Review: Kirby Super Star (SNES)

Suck on this!

Kirby Super Star made its debut on the Super Nintendo console in 1996, and although the game came late in the system's lifecycle, it's gone on to become one of the most sought-after games in the series. Now with the release of the game on the Virtual Console, Wii fans can enjoy the classic in all of its original glory.

The gameplay of Kirby Super Star remains quite similar to past releases — although there are a few new wrinkles to keep things interesting — so long-time fans of the series should feel right at home. Instead of one giant storyline and quest to complete, Kirby Super Star breaks things down into seven different platforming games and two mini-games for gamers to tackle. Each game features its own unique plot, not to mention small variances in gameplay from time to time, to create a wildly varied experience that feels fresh throughout.

As with most Kirby games, you can still inhale enemies and take on their unique powers, but this time around you can also use that enemy's powers to create a CPU-controlled helper that can play alongside you. A second person can even control them alongside you for a little cooperative play.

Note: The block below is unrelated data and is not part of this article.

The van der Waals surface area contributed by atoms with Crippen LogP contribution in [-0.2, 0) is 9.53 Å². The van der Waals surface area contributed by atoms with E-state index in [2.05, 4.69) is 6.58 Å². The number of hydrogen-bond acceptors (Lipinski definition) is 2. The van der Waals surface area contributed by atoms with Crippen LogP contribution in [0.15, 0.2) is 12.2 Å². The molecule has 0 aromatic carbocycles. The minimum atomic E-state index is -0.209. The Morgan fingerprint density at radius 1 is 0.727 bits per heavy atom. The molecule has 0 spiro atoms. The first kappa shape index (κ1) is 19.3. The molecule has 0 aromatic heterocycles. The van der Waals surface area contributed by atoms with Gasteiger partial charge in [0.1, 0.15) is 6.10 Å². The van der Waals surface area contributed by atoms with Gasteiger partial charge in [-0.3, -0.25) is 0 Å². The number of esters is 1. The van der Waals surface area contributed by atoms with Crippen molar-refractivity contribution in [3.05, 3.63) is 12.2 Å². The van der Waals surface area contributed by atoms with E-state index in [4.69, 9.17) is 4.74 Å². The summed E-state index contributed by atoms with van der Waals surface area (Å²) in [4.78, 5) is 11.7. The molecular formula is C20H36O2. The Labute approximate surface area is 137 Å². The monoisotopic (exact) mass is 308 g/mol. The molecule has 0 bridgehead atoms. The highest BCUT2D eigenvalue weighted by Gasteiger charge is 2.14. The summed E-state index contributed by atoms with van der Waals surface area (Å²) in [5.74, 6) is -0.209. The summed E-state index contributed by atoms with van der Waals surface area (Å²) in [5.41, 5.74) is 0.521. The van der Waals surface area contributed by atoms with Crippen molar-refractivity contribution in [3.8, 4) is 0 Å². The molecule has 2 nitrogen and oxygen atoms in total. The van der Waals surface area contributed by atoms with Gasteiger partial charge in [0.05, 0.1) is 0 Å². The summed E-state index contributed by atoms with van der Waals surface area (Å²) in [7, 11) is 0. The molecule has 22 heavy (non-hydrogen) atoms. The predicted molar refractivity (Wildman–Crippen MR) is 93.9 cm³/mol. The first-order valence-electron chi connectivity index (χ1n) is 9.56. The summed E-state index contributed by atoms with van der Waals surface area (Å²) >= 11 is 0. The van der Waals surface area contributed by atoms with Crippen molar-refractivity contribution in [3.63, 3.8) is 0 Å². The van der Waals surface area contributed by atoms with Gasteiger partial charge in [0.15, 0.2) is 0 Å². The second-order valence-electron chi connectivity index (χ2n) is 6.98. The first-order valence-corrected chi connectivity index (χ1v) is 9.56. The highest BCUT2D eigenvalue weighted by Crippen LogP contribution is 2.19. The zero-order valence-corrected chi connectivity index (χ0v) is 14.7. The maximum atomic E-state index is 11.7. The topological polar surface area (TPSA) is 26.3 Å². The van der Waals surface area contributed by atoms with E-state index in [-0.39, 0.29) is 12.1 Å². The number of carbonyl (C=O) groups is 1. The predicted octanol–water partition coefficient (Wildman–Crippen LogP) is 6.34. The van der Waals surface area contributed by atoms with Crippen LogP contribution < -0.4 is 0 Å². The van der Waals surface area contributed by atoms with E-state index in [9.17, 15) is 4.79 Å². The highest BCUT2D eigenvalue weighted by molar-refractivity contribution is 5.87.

The controls are spot-on throughout the various games and the new gameplay mechanics only add to the fun. The low level of difficulty is likely to turn some gamers off, but given the sheer number of levels included in the package, you certainly won't be at a loss for things to do; you should get more than your money's worth out of this release.

From a visual standpoint, you'd be hard-pressed to find a more vivid or colourful game than this one. Everything about the game jumps off the screen and there's a ton of detail in each of the many backdrops. As if the beautiful scenery wasn't enough, the developers still managed to find time to create some absolutely gorgeous bosses, not to mention top notch character and enemy animations to go along with them.

The musical score is as impressive as it is varied. There are absolutely tons of different tunes to enjoy throughout the game and the Super Nintendo's sound chip is put to good use with a solid set of audio effects to further complement them. While it would have been easy for the developers to just rehash the same music throughout the package, it's nice to see that they took the time to get it right; it really pays off.


If you're a fan of the Kirby series, Kirby Super Star is the game to own. Not only are there quite a few homages to classic releases in the series strung throughout, but there are also enough new gameplay ideas tossed into the mix to please even long-time fans of the series who've given the previous titles countless play-throughs. The difficulty is a bit on the easy side, but as anyone familiar with the series should know by now, difficulty is certainly not what the Kirby games are about anyway. It won't take you long to see why Kirby Super Star is widely regarded as the best release in the series once you dive into these entertaining adventures.

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